Seeds of Creativity

Alumnus Enjoys Second Career as Award-Winning Photographer

Photography by Bert GF Shankman

Photograph of a red flower Rhode Island
Stylized photograph of a vase with three tall leaves Shale
Headshot of Bert ShankmanBert GF Shankman

Bert GF Shankman (CLC '65) spent nearly 30 years as a systems analyst, translating complicated economic trends for computer programmers. Now he creates award-winning photographs of flowers in all their ochre, amber and ruby glory.

Though painting and drawing were his interests during those earlier years, Shankman was too busy working and raising a family to pursue them. But after retiring from the Federal Reserve System in Washington, D.C., in 1995, he joined a camera club, mainly for the social contact.

"I tried portraits, landscapes and whatever," said Shankman, who had majored in economics and minored in art history. "Nothing satis ed me until my wife and I were on a trip and I started photographing flowers in an arboretum, and it somehow spoke to me."

Last year, the International Garden Photographer of the Year (IGPOTY)—a competition based at Kew Gardens in London and specializing in botanical photography—awarded him third place in its Still Life competition for his work titled Sentient. The image is part of an exhibit traveling through Europe.

Photograph of a vase of sunflowers Sentient

Shankman's photographs often reflect the emotions and people in his life. "If I'm feeling a lot of happiness, the picture will tend to re ect that in its brightness," he said. "Other times, I might be feeling a lot of anger and pain, and that shows up in dark and moody pictures in the style of Rembrandt paintings."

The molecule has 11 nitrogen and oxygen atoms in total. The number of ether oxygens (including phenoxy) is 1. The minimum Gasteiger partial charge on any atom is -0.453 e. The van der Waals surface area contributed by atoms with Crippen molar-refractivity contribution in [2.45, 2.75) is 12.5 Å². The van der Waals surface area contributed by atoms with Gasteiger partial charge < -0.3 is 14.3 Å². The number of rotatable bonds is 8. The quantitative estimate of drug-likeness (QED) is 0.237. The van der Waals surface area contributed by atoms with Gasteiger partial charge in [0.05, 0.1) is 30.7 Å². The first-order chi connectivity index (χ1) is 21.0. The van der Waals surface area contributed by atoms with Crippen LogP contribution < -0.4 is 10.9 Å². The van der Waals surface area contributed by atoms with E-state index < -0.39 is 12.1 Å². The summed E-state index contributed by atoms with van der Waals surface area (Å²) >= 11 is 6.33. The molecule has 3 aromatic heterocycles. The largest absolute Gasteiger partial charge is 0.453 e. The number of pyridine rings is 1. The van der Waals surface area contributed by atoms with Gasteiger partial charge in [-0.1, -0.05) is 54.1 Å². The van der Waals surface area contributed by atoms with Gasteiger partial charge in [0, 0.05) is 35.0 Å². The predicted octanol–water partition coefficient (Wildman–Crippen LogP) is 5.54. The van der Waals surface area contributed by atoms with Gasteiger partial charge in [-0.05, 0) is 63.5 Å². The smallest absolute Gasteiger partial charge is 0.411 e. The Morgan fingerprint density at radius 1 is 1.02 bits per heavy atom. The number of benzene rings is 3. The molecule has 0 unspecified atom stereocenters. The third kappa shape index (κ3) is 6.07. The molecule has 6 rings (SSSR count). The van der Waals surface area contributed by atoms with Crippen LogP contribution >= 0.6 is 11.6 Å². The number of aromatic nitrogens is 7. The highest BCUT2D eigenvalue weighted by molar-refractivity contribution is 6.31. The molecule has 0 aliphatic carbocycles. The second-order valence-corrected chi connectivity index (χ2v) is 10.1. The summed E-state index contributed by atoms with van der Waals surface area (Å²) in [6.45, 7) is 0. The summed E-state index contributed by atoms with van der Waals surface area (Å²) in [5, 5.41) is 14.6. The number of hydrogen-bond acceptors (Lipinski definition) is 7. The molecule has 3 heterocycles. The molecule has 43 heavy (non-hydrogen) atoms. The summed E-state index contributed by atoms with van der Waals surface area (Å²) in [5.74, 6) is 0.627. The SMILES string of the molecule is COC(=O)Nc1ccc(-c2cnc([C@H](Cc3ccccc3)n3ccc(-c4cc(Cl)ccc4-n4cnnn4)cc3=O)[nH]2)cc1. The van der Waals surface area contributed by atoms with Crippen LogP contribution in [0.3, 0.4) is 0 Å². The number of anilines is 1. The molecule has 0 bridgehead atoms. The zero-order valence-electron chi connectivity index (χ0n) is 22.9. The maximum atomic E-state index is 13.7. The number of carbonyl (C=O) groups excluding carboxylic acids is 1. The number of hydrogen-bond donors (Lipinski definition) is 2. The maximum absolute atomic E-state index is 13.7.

To create his lush, expressionist photos, Shankman produces a composite of as many as 50 images he has taken of one floral subject, adjusting elements such as light and color intensity. Then he layers in textures from other images, which, for example, can make the surface of a vase shimmer like water or a petal take on a rock's uneven surface.


The IGPOTY award capped off a string of successes. Shankman had shows in Berlin, New York City and Lishui, China. The Federal Reserve acquired a collection of 46 of his images in 2013 for its Washington headquarters after Shankman did a solo show there. And The Washington Post commissioned him to create a photo spread for a story about a carnivorous plant nursery.


Although Shankman's work has taken him on a once-unimaginable international journey, his creativity starts in his backyard in Maryland. "By and large, I grow what I shoot," he said. "When the seed catalogues start coming around Thanksgiving, I look at the pictures and start forming ideas." And come spring, his garden will once again be this artist's muse.

—Lee Chilcote